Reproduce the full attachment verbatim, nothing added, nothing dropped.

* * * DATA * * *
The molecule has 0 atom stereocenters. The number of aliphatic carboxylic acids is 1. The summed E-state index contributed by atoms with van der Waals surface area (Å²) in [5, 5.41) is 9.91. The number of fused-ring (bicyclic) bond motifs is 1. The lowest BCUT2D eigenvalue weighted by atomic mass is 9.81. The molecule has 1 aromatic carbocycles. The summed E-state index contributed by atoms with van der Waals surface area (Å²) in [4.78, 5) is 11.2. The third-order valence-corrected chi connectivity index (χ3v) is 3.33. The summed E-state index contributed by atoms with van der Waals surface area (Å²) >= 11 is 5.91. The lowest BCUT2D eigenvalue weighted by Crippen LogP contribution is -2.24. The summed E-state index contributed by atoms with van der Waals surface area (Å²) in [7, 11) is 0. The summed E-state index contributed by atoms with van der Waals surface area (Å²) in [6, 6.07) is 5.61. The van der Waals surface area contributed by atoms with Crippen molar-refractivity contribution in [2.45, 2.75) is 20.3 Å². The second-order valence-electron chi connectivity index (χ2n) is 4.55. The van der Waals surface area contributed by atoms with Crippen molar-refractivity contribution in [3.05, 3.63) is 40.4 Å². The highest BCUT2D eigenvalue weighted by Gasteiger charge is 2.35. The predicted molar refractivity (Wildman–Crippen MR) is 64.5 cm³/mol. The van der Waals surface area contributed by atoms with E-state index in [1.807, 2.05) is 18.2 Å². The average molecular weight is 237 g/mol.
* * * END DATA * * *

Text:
The molecule has 0 atom stereocenters. The number of aliphatic carboxylic acids is 1. The summed E-state index contributed by atoms with van der Waals surface area (Å²) in [5, 5.41) is 9.91. The number of fused-ring (bicyclic) bond motifs is 1. The lowest BCUT2D eigenvalue weighted by atomic mass is 9.81. The molecule has 1 aromatic carbocycles. The summed E-state index contributed by atoms with van der Waals surface area (Å²) in [4.78, 5) is 11.2. The third-order valence-corrected chi connectivity index (χ3v) is 3.33. The summed E-state index contributed by atoms with van der Waals surface area (Å²) >= 11 is 5.91. The lowest BCUT2D eigenvalue weighted by Crippen LogP contribution is -2.24. The summed E-state index contributed by atoms with van der Waals surface area (Å²) in [7, 11) is 0. The summed E-state index contributed by atoms with van der Waals surface area (Å²) in [6, 6.07) is 5.61. The van der Waals surface area contributed by atoms with Crippen molar-refractivity contribution in [2.45, 2.75) is 20.3 Å². The second-order valence-electron chi connectivity index (χ2n) is 4.55. The van der Waals surface area contributed by atoms with Crippen molar-refractivity contribution in [3.05, 3.63) is 40.4 Å². The highest BCUT2D eigenvalue weighted by Gasteiger charge is 2.35. The predicted molar refractivity (Wildman–Crippen MR) is 64.5 cm³/mol. The van der Waals surface area contributed by atoms with E-state index in [1.807, 2.05) is 18.2 Å². The average molecular weight is 237 g/mol.